Category Archives: Weight Loss


Your Genes Could Determine How Well You Lose Weight

The results could one day create a genetic test that identifies people who need extra help.

Not everyone who changes their diet and exercise loses weight successfully
Not everyone who changes their diet and exercise loses weight successfully. – Image Source: Tuomas Marttila via Getty Images

When people take part in a weight loss program, some shed many pounds, while others don’t see the scale change at all. Now, early research suggests people’s genes may predict whether they will lose weight during a weight loss program.

In the study, the researchers analyzed information from 46 people who took part in an eight-week program that involved changes in diet, exercise and behavior, at a Veterans Affairs facility. The participants also submitted a DNA sample for a test (called Pathway Fit, from the DNA testing company Pathway Genomics) that analyzed 75 genetic markers already known to be linked with certain health conditions or with the body’s responses to diet and exercise.

Then, the researchers looked to see whether certain genetic markers could predict which participants had lost 5 percent or more of their body weight by the end of the program and which participants had either lost less than 1 percent of their body weight or gained weight. [The Best Way to Lose Weight Safely]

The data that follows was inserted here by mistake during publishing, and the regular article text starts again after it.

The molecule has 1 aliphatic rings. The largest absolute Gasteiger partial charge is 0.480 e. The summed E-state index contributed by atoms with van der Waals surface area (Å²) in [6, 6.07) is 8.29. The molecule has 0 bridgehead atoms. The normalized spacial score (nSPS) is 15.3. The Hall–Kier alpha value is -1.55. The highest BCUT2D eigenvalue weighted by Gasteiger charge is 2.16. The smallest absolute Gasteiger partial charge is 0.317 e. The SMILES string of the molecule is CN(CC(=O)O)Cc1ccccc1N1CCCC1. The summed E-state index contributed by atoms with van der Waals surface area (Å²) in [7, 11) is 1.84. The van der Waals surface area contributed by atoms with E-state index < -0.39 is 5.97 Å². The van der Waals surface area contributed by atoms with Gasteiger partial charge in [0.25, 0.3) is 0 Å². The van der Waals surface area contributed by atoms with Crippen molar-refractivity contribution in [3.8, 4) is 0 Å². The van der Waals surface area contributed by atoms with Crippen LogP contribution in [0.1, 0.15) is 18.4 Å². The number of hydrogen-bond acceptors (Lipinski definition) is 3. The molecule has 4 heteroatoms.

They found five genetic markers linked with weight loss, and then used these markers to create a mathematical model aimed at predicting weight loss among participants in their weight loss program. When they used the model to try to predict who would successfully lose weight, it was accurate 75 percent of the time.

“Patient weight loss following behavioral modification therapy really varies,” said study first author Cecilia Dalle Ore, a medical student at the University of California, San Diego. The findings suggest that people’s genes could potentially be used to predict their response to behavioral modification programs, said Dalle Ore, who presented the findings here last Sunday (May 22) at Digestive Disease Week, a scientific meeting focused on digestive diseases.

However, because the new study was small, the model still needs to be validated in future studies with more people, she said.